This is an interesting question which made me think and I will answer it at least initially from the viewpoint of the female cat. I will also answer it from the viewpoint of cats who have not been spayed or neutered so they are sexually active.
While male cats want to maximise the number of kittens that they sire, female cats want to maximise the genetic quality of the kittens that she produces during her lifetime in order to aid in their survival. Females use the courtship period to select the male cats to whom she is attracted.
She assesses male cats through their scent marks which they have deposited in their territory and by observing the behaviour towards one another and towards other females. She may select more than one male for mating.
As female cats can be choosy, males have to advertise how successful they are and this is best done before they meet a female. It is believed that they do this through the pungent smell of their urine which they spray onto objects as high as it can.
A tomcat’s urine smell is stronger than that of females or neutered males. Scientists have given the name “felinine” to the amino acid which causes the smell. The amount of felinine which the male cat can produce is dependent upon the amount of high-quality protein in their diet. This in turn depends upon how successful the tomcat is as a hunter. Therefore a male cat with pungent urine must be good at obtaining food and in turn he must be worth mating because his offspring will be more successful in survival.
The smell of the tomcat’s urine is a ‘genuine badge of quality’ (Cat Sense by Dr Bradshaw). This is reference to genetic quality. The male cat can only provide this to the female because ‘paternal care is unknown in cats’. An incompetent male cat or one who is perhaps ill is unable to obtain enough food to make his urine pungent.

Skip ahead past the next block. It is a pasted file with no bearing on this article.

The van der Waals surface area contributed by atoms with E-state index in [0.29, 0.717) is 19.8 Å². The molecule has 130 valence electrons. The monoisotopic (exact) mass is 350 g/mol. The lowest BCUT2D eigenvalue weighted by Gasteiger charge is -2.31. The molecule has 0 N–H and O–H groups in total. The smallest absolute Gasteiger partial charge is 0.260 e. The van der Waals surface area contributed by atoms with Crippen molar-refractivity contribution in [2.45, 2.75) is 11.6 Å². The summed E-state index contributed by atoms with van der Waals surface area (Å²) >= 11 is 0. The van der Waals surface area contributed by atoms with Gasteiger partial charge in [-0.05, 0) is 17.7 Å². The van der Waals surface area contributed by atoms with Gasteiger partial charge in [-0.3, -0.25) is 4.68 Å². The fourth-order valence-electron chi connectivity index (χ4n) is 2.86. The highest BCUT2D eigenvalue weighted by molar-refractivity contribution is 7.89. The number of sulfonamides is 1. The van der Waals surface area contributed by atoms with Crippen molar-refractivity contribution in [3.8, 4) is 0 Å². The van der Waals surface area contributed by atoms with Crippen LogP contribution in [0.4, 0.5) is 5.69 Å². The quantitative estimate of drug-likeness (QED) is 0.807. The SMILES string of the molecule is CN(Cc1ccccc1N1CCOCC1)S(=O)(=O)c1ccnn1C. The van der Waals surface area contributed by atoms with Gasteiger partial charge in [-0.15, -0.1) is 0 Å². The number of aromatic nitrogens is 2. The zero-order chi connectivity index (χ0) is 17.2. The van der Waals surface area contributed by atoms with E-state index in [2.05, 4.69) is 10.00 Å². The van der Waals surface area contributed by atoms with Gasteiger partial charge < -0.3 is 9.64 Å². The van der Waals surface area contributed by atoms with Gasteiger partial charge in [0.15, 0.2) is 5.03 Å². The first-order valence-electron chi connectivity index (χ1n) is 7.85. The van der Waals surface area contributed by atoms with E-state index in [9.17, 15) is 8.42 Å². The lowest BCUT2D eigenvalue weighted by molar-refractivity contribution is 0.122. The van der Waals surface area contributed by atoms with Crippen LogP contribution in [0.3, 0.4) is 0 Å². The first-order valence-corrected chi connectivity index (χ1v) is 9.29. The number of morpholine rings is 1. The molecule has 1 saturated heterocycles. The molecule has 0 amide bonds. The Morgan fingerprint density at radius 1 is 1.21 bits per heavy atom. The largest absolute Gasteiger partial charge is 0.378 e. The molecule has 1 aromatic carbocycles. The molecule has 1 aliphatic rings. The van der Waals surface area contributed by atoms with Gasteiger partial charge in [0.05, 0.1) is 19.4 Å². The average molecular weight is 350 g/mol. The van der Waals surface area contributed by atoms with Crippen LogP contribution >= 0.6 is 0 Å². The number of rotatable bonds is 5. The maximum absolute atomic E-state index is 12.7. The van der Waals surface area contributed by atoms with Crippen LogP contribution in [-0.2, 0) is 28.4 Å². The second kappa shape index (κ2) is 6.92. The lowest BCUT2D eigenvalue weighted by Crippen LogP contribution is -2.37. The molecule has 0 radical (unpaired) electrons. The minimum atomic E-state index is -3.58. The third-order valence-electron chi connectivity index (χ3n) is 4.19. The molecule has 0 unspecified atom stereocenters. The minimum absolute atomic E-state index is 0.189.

Therefore, to return to the question in the title to the article, the answer from the standpoint of female cats is, yes, they do understand the concept of beauty but beauty is measured in the pungency of the male cat’s urine. It is very much a feline version of the concept of beauty focusing on smell rather than physical appearance.
Turning to the African lion, I recall that females prefer male lions with dark manes as it is an indication that the cat is healthy. As you can see, the concept of attractiveness in the cat world is not one of appearance per se but concerning health. There is a connection here with human behaviour because, as I recall, female humans regard males with symmetrical faces as more attractive which arguably means that they are healthier.
As an aside, female cats avoid contact with males particularly those that they don’t know well the fear of being attacked by them. There are exceptions namely that in a small single-family colony females tend to behave affectionately towards the resident tomcat in the hope that he will defend the kittens against marauding males.
What attracts the male cat? When a female cat is in the pro-oestrus phase she becomes more attractive to males. She deposits scent against prominent objects during this phase. She may advertise her willingness to mate by changes to her scent which can be detected by males over a long distance. When oestrus approaches she rolls over on the ground purring all the time, stretches and kneads the ground with her claws and scent marks. Males are attracted and are in attendance. Males associate with females for mating.
Once again we see the importance of smell to the domestic and wild cat. As Jackson Galaxy points out in his book Total Cat Mojo scent is an identifier of the cat. If you erase their scent you erase their identity. It is also a sign of health.
I have to conclude that attractiveness to cats is about smell over physical appearance but it may be the case that large male cats are more attractive to females (I am not sure). I don’t think that females who are considered pretty in the eyes of humans are considered pretty in the eyes of a male cat.
I always appreciate the input of others.
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